Just 19, Barbara dropped out of Smith College and followed her husband on what would become a storied career taking him from the East Coast to West Texas and overseas. She was an eager partner in her husband’s career, which took her to environments far removed from her prim upbringing, like Midland, Texas — an oil town that would become as important in Bush family lore as Kennebunkport, Maine, home of the family’s seaside retreat. Along the way, the couple would raise four sons — George W., Jeb, Neil and Marvin — and a daughter, Dorothy.

But the Bushes also suffered terrible loss. In 1953, just a few months after their son Jeb was born, their second child, Robin, was diagnosed with leukemia — a disease for which there were few treatments at the time. The girl died two months before her fourth birthday, an ordeal that sent 28-year-old Barbara into depression and caused her reddish-brown hair to turn white, something she concealed for years using hair dye.

Struggling to overcome her grief, Barbara relied heavily on her husband and eldest son, George W., until one day when she heard her son tell a friend he couldn’t play because his mother needed him. “That started my cure,” she told her husband’s biographer Jon Meacham. “I realized I was too much of a burden for a little 7-year-old boy to carry.”

Future presidents George H.W. Bush and George W. Bush pose with Barbara Bush in Rye, N.Y., summer 1955. (Photo: Newsmakers/Getty Images)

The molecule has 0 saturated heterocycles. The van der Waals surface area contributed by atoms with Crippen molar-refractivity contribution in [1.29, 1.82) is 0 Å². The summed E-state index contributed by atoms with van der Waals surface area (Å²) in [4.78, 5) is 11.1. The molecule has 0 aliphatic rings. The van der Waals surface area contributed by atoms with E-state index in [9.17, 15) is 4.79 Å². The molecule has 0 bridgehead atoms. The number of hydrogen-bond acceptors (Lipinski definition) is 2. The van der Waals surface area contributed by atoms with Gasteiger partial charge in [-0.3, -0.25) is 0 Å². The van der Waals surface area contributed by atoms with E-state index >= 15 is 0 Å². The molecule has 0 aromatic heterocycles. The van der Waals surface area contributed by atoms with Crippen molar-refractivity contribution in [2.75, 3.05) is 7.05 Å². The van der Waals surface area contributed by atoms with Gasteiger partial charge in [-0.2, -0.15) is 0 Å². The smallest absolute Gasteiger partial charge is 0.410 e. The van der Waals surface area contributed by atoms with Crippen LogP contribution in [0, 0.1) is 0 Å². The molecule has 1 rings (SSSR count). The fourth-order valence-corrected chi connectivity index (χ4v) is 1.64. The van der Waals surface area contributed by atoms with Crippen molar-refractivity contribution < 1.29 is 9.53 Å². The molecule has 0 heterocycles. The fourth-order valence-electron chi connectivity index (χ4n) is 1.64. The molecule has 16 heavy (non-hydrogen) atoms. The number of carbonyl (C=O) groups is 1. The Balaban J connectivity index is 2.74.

As her husband began his political ascent, which included a stint in Congress, time as head of the Republican Party, director of the Central Intelligence Agency, ambassador to the United Nations and the U.S. envoy to China, Barbara followed, but stayed mostly behind the scenes, taking care of the family. But she edged more into the spotlight when her husband decided to run for president in 1980, joining him on the road as a trusted companion and his most enthusiastic cheerleader in ways that often conflicted with her image as a docile housewife.

According to the Boston Globe, Barbara once barged into the paper’s New Hampshire bureau ahead of the 1980 primary demanding to know why reporters weren’t covering a press conference her husband was holding downstairs. Like a stern mother, she eventually marched a reporter and editor down to her husband’s event, which they covered.

During the 1984 campaign, she made waves when she slapped back at Geraldine Ferraro, the Democratic vice presidential nominee, for attacking her husband. Asked about her opinion of Ferraro, Bush told reporters, “I can’t say it, but it rhymes with rich.” (Afterward, she called and apologized to Ferraro, saying, “The poet laureate has retired.”)